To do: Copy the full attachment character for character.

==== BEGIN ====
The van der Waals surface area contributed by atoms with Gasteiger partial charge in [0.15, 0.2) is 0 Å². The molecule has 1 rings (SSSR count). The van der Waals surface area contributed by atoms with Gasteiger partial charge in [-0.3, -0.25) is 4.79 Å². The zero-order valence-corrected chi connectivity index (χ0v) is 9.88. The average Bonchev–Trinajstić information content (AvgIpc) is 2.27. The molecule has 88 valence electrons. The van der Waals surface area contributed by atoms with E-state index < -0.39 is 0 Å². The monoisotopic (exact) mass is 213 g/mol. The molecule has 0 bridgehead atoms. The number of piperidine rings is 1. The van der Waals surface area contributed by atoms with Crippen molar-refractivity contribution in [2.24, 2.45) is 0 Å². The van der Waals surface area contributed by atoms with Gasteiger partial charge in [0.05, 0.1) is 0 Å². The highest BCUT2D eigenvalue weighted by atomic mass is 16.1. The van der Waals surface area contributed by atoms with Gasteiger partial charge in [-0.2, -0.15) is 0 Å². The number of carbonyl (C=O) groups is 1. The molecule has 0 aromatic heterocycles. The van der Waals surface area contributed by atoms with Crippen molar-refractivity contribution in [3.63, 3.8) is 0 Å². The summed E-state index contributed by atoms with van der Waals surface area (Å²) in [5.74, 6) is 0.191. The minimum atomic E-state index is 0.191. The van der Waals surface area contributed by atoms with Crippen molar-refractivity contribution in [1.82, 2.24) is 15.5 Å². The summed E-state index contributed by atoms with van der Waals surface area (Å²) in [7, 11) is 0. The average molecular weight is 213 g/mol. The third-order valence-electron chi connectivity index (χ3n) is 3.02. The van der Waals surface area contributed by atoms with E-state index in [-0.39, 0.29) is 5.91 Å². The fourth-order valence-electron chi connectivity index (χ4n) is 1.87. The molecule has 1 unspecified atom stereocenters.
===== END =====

The van der Waals surface area contributed by atoms with Gasteiger partial charge in [0.15, 0.2) is 0 Å². The molecule has 1 rings (SSSR count). The van der Waals surface area contributed by atoms with Gasteiger partial charge in [-0.3, -0.25) is 4.79 Å². The zero-order valence-corrected chi connectivity index (χ0v) is 9.88. The average Bonchev–Trinajstić information content (AvgIpc) is 2.27. The molecule has 88 valence electrons. The van der Waals surface area contributed by atoms with E-state index < -0.39 is 0 Å². The monoisotopic (exact) mass is 213 g/mol. The molecule has 0 bridgehead atoms. The number of piperidine rings is 1. The van der Waals surface area contributed by atoms with Crippen molar-refractivity contribution in [2.24, 2.45) is 0 Å². The van der Waals surface area contributed by atoms with Gasteiger partial charge in [0.05, 0.1) is 0 Å². The highest BCUT2D eigenvalue weighted by atomic mass is 16.1. The van der Waals surface area contributed by atoms with Gasteiger partial charge in [-0.2, -0.15) is 0 Å². The number of carbonyl (C=O) groups is 1. The molecule has 0 aromatic heterocycles. The van der Waals surface area contributed by atoms with Crippen molar-refractivity contribution in [3.63, 3.8) is 0 Å². The summed E-state index contributed by atoms with van der Waals surface area (Å²) in [5.74, 6) is 0.191. The minimum atomic E-state index is 0.191. The van der Waals surface area contributed by atoms with Crippen molar-refractivity contribution in [1.82, 2.24) is 15.5 Å². The summed E-state index contributed by atoms with van der Waals surface area (Å²) in [7, 11) is 0. The average molecular weight is 213 g/mol. The third-order valence-electron chi connectivity index (χ3n) is 3.02. The van der Waals surface area contributed by atoms with E-state index in [-0.39, 0.29) is 5.91 Å². The fourth-order valence-electron chi connectivity index (χ4n) is 1.87. The molecule has 1 unspecified atom stereocenters.